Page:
Advanced Materials Interfaces began in 2014 as a forum for top-level research into interface and surface science. In this short time, it has already attracted many important, highly interdisciplinary contributions from recognized experts.
To build on this and to celebrate our 5th volume, we have initiated a series of invited-only review articles from the top scientists in the field: the AMI ‘Hall of Fame’. These articles will be collected into a very special virtual issue, and will be updated regularly as new contributions are published. All articles in the series will be made freely available to all for a limited time.
Keep an eye out for the ‘Hall of Fame’ logo on upcoming review articles, or bookmark the virtual issue page to stay on top of the latest critical works in this series.
In this monthly feature, we highlight the most recent papers which are published as part of Advanced Materials Interfaces “Hall of Fame”.
By Yeru Liang, Weicai Zhang, Dingcai Wu, Qing‐Qing Ni and Ming Qiu Zhang
An overview of the design principles and the important roles of interface of carbon‐based nanocomposites in electrochemical energy storage applications is presented in this article. Selected examples of various typical interfacial interactions and their synergistic effects on electrochemical performance are discussed.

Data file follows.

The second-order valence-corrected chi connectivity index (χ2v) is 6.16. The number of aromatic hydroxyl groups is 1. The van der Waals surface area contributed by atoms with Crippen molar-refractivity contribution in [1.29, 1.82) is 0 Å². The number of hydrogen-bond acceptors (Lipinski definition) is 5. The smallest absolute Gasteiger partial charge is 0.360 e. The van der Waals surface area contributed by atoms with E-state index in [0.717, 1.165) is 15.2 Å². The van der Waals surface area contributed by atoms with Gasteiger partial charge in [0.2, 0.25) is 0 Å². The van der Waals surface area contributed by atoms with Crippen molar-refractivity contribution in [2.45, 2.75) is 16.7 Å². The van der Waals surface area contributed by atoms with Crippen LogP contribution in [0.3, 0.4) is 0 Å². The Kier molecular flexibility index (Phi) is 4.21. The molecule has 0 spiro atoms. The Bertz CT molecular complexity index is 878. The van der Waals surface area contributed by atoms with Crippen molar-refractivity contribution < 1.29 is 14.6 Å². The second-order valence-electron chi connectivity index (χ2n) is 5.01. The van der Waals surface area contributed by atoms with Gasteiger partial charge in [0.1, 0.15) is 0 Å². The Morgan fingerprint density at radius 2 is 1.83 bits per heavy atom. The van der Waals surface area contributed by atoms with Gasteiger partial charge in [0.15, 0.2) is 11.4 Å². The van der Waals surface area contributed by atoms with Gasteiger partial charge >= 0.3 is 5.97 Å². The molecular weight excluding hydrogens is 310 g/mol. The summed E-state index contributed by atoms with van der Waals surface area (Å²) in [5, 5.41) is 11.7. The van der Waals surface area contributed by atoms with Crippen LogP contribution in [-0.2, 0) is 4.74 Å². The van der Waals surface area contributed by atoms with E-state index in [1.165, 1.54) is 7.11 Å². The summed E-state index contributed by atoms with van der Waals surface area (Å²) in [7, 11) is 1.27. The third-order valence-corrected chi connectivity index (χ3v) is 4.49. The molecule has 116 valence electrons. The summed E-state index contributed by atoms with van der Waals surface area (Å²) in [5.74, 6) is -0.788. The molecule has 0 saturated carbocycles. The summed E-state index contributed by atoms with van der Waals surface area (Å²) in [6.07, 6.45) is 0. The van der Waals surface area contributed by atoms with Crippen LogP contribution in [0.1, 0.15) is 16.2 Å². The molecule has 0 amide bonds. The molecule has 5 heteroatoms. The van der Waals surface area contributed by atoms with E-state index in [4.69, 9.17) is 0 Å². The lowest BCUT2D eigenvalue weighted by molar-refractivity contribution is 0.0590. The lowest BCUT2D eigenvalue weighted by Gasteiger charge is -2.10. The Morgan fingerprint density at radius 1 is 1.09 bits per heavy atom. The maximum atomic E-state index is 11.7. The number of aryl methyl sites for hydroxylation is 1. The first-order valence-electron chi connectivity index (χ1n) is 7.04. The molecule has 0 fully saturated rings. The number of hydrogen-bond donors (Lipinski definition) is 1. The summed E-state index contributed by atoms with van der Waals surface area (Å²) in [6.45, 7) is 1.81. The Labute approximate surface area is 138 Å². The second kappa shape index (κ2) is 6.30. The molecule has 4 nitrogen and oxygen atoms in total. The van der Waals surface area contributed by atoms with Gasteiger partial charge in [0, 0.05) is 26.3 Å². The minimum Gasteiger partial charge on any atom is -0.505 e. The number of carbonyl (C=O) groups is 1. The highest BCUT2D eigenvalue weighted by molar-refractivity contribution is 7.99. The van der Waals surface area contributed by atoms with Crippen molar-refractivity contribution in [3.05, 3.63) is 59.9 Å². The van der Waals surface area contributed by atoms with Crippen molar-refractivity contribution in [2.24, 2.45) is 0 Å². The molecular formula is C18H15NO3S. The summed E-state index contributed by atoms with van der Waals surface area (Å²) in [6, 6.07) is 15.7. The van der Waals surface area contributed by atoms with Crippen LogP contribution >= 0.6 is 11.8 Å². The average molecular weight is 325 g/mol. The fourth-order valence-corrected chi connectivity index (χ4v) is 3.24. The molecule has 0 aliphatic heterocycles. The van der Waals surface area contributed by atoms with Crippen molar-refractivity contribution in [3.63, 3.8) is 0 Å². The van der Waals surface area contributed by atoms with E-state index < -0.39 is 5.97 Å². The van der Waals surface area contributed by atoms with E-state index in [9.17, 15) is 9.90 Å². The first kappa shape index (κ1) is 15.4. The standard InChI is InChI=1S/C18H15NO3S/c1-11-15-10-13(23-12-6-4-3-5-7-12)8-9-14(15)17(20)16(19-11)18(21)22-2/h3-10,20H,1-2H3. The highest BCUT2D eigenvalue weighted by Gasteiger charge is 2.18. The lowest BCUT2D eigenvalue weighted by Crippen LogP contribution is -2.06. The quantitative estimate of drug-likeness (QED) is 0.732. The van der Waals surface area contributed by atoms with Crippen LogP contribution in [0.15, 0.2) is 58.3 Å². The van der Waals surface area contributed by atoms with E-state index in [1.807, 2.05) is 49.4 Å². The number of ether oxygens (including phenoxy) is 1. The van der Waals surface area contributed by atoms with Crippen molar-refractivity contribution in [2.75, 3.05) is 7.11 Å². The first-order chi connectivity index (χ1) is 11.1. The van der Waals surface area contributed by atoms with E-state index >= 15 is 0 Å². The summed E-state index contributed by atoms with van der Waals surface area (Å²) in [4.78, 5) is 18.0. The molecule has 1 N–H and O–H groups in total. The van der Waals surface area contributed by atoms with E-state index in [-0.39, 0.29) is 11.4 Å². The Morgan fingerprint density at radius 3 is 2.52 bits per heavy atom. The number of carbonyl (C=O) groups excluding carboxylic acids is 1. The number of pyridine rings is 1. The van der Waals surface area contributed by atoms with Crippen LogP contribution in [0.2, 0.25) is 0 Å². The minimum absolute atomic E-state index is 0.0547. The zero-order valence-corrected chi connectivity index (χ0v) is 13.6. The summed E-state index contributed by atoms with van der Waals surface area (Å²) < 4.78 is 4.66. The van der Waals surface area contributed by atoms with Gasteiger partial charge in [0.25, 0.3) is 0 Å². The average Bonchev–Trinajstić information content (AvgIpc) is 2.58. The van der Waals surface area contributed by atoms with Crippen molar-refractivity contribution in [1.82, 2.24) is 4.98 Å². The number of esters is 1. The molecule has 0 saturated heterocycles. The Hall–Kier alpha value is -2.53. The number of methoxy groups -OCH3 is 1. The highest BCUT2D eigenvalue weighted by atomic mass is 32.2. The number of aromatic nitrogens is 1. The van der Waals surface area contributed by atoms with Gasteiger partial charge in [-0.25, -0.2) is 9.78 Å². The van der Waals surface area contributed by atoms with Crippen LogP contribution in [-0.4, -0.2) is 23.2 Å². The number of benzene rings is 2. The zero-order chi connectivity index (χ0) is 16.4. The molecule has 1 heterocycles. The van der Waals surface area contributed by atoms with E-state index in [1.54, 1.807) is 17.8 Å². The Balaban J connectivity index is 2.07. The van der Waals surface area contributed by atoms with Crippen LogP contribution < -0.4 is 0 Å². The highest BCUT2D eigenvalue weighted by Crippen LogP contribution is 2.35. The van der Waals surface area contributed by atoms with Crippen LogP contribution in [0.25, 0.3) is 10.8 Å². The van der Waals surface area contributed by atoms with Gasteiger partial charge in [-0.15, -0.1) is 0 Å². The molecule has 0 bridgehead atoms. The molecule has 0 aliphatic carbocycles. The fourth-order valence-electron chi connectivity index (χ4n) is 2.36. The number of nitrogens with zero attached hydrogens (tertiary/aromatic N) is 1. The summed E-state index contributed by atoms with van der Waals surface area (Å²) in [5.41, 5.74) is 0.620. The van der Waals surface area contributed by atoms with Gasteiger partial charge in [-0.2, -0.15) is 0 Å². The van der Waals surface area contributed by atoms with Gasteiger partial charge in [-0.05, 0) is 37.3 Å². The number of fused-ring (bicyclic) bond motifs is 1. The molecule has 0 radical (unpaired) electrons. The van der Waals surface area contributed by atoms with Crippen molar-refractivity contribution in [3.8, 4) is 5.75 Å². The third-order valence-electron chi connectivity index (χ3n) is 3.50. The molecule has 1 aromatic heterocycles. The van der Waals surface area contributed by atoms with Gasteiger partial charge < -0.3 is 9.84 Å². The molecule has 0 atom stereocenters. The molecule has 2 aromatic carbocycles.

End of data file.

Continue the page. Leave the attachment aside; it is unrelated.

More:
By Taeyoon Jeon, Dong‐Ho Kim and Sung‐Gyu Park
Holographic lithography is a powerful technique for fabricating uniform 3D nanostructures over large areas. By controlling the wavevector, polarization, and phase, a variety of 3D nanostructures may be generated using a single laser exposure. The high surface area, porosity, and periodicity of 3D nanostructures render them useful as energy storage electrodes and optical and mechanical sensors.
By Hua Zhou, Hongxia Wang, Haitao Niu and Tong Lin
Super‐nonwettable fabrics have drawn great attention for both fundamental research and practical applications. A variety of fabrication strategies and approaches have been reported in the last decades. This report summarizes the recent progress in durable self‐healing super‐nonwettable fabrics. A perspective is also introduced on future development in this field.